The company alleges that its vehicles have been under more threat from South African-made vehicles, which allegedly receive export subsidies to make their prices cheaper in importing countries.
WMMI has therefore insisted on government providing “duty protection until the playing field has been leveled”.
However, the case of WMMI has also brought another perspective to protection with some questioning the comparative and competitive capacity of local car assemblies and the cost of such protection to individual consumers and the rest of the economy.
There are other players who have called for some form of protection. For instance, the Zimbabwe Poultry Association has called for a three month ban on chicken imports.
Chairman George Nare says farmers had 1 400 tonnes of frozen poultry in stock because South African and South American imports had priced them out of the market.
According to the association, monthly production of broiler day-old chicks stood at 2,5 million, surpassing average historic production figures of 2,3 million between 2002 and 2007, meaning the local industry can produce sufficient stock to meet demand for chickens on the local market with a better quality product.
Moreover, industry players argue that they can prove that most of the imported chickens are cheaper because they do not meet the required minimum standards, thereby creating a platform for unfair competition against locally produced poultry products. If this is allowed to continue, the consequences to the industry, farmers and employment in the livestock sector will be catastrophic.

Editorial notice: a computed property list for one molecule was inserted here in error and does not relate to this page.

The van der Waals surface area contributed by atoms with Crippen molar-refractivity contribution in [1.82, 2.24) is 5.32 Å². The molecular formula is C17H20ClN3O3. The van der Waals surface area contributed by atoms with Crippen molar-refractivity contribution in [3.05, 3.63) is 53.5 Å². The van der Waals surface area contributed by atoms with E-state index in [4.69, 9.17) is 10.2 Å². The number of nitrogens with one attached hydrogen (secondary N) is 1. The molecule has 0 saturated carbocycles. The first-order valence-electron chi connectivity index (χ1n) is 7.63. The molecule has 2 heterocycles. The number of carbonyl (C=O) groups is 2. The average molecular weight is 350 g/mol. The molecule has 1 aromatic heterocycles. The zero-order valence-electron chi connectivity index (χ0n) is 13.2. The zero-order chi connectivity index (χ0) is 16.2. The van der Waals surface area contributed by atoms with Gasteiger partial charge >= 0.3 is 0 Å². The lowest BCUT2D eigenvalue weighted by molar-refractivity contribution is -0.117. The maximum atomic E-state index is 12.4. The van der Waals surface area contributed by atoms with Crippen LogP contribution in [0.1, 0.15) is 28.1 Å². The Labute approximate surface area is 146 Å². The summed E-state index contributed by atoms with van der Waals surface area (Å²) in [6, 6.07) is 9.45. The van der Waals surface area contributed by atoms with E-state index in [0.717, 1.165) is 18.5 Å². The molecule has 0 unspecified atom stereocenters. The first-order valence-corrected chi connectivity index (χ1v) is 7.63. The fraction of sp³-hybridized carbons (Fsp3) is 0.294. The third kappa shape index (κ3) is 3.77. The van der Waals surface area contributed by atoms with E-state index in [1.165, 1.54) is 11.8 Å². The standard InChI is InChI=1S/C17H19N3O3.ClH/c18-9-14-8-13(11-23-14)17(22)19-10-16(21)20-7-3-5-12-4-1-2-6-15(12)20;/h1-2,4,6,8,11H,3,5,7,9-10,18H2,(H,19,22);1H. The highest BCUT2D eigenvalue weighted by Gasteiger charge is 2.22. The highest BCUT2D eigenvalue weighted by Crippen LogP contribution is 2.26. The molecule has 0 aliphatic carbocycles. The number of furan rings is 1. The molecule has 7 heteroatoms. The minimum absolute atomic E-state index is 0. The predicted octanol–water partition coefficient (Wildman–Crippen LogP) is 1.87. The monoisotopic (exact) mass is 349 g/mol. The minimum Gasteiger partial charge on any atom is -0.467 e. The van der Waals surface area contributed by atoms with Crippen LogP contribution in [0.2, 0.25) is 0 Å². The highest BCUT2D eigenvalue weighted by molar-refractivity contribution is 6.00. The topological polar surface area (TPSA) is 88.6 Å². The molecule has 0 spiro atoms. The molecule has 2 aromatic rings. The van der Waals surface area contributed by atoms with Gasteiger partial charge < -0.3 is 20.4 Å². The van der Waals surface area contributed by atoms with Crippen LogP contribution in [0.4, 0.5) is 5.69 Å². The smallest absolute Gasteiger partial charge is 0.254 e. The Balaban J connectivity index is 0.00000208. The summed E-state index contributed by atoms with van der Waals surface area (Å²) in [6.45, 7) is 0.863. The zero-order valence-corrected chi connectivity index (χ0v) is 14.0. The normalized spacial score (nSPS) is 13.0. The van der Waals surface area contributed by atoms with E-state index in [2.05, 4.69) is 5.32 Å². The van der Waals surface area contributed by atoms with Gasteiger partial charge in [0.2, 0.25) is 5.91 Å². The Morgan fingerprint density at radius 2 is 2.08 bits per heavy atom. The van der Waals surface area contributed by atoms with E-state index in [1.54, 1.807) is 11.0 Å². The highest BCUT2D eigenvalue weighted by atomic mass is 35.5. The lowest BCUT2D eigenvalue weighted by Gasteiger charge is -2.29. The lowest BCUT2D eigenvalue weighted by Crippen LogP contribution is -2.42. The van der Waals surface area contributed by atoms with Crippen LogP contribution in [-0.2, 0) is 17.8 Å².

In October 2009, the Livestock & Meat Advisory Council recommended, after a meeting with the Tariffs and Competition Commission, a set of tariff measures to help protect the industry from South African imports. The tariffs, which were to start at 15% last year, were to be phased down to zero percent by 2012.
The local milling industry and farmers have suffered from cheap maize meal imports from South Africa; the local milling industry argue that for some time it was only allowed to use organic maize, while their counterparts in South Africa use GMO grains, a development that creates unfair competition.
Since producing organic maize is estimated to now cost about 50% more than GMO maize, the producer of GMO maize meal in South Africa will have a 50% price advantage over the local miller in the absence of some form of protection.
This also affects farmers who are required to produce organic maize while in South Africa and some other countries they are free to produce GMO maize. The result is that the local producer has higher costs compared to South African farmers. The South African farmers can be able to sell the maize at a much lower price than their Zimbabwean counterparts.
However, the local market accepts the selling of GMO maize meal from South Africa which is much cheaper than locally produced organic maize meal. Given a choice, local millers would buy GMO maize from South Africa for milling, leaving the locally produced organic which is more expensive. –– CZI Business Intelligence Report.